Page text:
Enjoy virtual tour at Nile Meter, Manasterly Palace

BY

Thu, 25 Jun 2020 - 01:26 GMT

Screenshot of virtual tour brought by Egypt's Tourism & Antiquities Min. & Virtual Mid East Company.

Screenshot of virtual tour brought by Egypt's Tourism & Antiquities Min. & Virtual Mid East Company.

CAIRO – 25 June 2020: Egypt’s Ministry of Tourism and Antiquities presents a virtual tour of one of the oldest palaces and a unique architectural masterpiece, the Manasterly Palace located at the Southern end of Rawda Island.

To watch the virtual tour please use the following Url:

https://my.matterport.com/show/?m=NYV1YmfPM3w&fbclid=IwAR2ViuyiKGgP8rAotcjUPpOiHM1kpRIzafLct_dZPYPhunpLCUo75BNRBaE

This palace (which was called the kiosk) was established by Hassan Fouad Pasha al-Manasterly during the reign of Abbas Toson bin Muhammad Ali Pasha. It consists of a covered rectangular hall, a wing on the western side that includes a living room, two bedrooms, and a bathroom, and another room on the eastern side.

There is also a balcony of wood surrounding it from the western and southern sides, overlooking the Nile through a threefold pan made of wood; roofs are decorated with geometric and floral motifs. The facades of the kiosk are crowned with a flap of wood in the form of the Egyptian corniche, decorated with colored motifs on the wood.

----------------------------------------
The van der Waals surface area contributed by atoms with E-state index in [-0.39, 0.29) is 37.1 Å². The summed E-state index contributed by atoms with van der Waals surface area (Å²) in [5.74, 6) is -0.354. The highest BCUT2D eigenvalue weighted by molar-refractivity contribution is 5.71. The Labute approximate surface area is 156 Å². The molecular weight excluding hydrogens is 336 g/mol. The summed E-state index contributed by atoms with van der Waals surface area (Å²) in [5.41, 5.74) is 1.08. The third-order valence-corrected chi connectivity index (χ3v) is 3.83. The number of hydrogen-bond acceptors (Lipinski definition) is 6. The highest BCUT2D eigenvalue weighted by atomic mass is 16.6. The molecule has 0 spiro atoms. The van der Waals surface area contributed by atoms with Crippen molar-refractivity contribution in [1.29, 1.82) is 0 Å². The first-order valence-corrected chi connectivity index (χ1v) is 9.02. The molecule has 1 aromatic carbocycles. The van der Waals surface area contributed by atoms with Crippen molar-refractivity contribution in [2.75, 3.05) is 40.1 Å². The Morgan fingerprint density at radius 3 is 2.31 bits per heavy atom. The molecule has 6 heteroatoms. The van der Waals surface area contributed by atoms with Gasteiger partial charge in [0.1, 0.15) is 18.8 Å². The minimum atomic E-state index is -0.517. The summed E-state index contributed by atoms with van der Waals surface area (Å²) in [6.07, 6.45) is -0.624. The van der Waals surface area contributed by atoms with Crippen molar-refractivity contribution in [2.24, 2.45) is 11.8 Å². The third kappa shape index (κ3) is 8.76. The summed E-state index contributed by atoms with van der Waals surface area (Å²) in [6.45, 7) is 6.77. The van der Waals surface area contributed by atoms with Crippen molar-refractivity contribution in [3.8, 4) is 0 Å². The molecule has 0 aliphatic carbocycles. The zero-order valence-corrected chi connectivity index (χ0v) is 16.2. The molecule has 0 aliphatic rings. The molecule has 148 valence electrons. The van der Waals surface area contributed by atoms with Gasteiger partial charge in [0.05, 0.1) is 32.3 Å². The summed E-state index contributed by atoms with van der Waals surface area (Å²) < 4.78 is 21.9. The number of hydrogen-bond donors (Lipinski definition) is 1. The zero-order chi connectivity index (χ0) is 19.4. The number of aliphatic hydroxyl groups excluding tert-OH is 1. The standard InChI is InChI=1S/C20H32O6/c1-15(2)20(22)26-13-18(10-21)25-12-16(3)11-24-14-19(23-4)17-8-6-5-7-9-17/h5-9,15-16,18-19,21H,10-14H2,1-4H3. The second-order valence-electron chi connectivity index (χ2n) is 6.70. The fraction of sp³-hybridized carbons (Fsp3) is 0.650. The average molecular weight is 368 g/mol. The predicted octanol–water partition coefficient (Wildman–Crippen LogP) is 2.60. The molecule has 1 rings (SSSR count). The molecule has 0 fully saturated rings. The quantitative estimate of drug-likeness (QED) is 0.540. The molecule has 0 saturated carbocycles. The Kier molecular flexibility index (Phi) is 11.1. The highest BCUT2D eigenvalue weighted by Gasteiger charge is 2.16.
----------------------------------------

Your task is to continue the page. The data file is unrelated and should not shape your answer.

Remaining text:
Ali Pasha Mubarak mentioned in the compromise plans that late Hassan Fouad Pasha al-Manasterly constructed a palace and a kiosk at the southern side of the island of Al-Rawda on the ruins of Sultan Najm al-Din Palace, which dates back to the Ayyubid era. Sultan Najm al-Din Palace was among the buildings of Al-Rawda Castle, which was built by El-Malek el-Saleh Najm al-Din in the year 638 AH. Manasterly Pasha also built a small mosque in the place of the Al-Muqayyas Mosque, which was built in the Fatimid period.

There is a painting in the mosque, which includes the date of Hassan Fouad Pasha al-Manasterly's death on 1276 AH, who was at the time serving as the minister of interior.

The Nile Meter was also found in the palace. The meter is considered one of the Egyptian architectural installations aimed to measure the water levels in the Nile River. It was built by Osama bin Zaid, the worker of the abscess, in Al-Rawda Island in 96 AH (715 CE) and was re-used in the following year.

Historians have agreed that the Nile Meter was built in the year 247 AH (861 CE) as per the order of al-Mutawakkil, the Abbasid caliph while others attributed it to the Caliph al-Mamun.

This virtual tour was launched in cooperation between the Ministry of Tourism and Antiquities, and Virtual Mid East Company.







Comments

0

Leave a Comment

Recommend Article

Be Social